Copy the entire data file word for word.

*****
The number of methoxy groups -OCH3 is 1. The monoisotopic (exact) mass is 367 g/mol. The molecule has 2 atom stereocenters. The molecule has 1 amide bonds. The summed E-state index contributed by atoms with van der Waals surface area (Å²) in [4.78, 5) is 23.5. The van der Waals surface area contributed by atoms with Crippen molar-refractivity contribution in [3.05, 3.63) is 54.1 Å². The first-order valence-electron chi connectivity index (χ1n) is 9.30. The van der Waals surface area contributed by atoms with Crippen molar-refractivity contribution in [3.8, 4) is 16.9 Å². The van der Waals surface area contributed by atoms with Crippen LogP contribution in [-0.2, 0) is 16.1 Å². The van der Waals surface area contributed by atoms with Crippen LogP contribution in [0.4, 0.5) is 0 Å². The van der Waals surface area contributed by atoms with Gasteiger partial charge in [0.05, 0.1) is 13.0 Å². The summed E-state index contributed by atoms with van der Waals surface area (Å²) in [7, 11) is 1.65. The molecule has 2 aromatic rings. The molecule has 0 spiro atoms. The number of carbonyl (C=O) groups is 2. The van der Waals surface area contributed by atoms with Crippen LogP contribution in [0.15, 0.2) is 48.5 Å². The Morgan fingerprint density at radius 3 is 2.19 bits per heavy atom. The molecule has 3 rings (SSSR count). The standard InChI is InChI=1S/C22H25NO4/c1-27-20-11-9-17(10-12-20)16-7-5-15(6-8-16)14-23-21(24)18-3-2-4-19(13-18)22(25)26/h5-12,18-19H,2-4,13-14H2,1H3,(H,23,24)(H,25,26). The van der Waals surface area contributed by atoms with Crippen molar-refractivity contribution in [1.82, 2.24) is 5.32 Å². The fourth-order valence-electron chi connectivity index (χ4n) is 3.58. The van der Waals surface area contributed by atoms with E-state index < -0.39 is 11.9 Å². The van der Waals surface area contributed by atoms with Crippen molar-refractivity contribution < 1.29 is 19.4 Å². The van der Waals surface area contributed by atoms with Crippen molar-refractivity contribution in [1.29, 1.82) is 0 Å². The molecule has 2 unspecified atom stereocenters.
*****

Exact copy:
The number of methoxy groups -OCH3 is 1. The monoisotopic (exact) mass is 367 g/mol. The molecule has 2 atom stereocenters. The molecule has 1 amide bonds. The summed E-state index contributed by atoms with van der Waals surface area (Å²) in [4.78, 5) is 23.5. The van der Waals surface area contributed by atoms with Crippen molar-refractivity contribution in [3.05, 3.63) is 54.1 Å². The first-order valence-electron chi connectivity index (χ1n) is 9.30. The van der Waals surface area contributed by atoms with Crippen molar-refractivity contribution in [3.8, 4) is 16.9 Å². The van der Waals surface area contributed by atoms with Crippen LogP contribution in [-0.2, 0) is 16.1 Å². The van der Waals surface area contributed by atoms with Crippen LogP contribution in [0.4, 0.5) is 0 Å². The van der Waals surface area contributed by atoms with Gasteiger partial charge in [0.05, 0.1) is 13.0 Å². The summed E-state index contributed by atoms with van der Waals surface area (Å²) in [7, 11) is 1.65. The molecule has 2 aromatic rings. The molecule has 0 spiro atoms. The number of carbonyl (C=O) groups is 2. The van der Waals surface area contributed by atoms with Crippen LogP contribution in [0.15, 0.2) is 48.5 Å². The Morgan fingerprint density at radius 3 is 2.19 bits per heavy atom. The molecule has 3 rings (SSSR count). The standard InChI is InChI=1S/C22H25NO4/c1-27-20-11-9-17(10-12-20)16-7-5-15(6-8-16)14-23-21(24)18-3-2-4-19(13-18)22(25)26/h5-12,18-19H,2-4,13-14H2,1H3,(H,23,24)(H,25,26). The van der Waals surface area contributed by atoms with Crippen molar-refractivity contribution in [1.82, 2.24) is 5.32 Å². The fourth-order valence-electron chi connectivity index (χ4n) is 3.58. The van der Waals surface area contributed by atoms with E-state index < -0.39 is 11.9 Å². The van der Waals surface area contributed by atoms with Crippen molar-refractivity contribution < 1.29 is 19.4 Å². The van der Waals surface area contributed by atoms with Crippen molar-refractivity contribution in [1.29, 1.82) is 0 Å². The molecule has 2 unspecified atom stereocenters.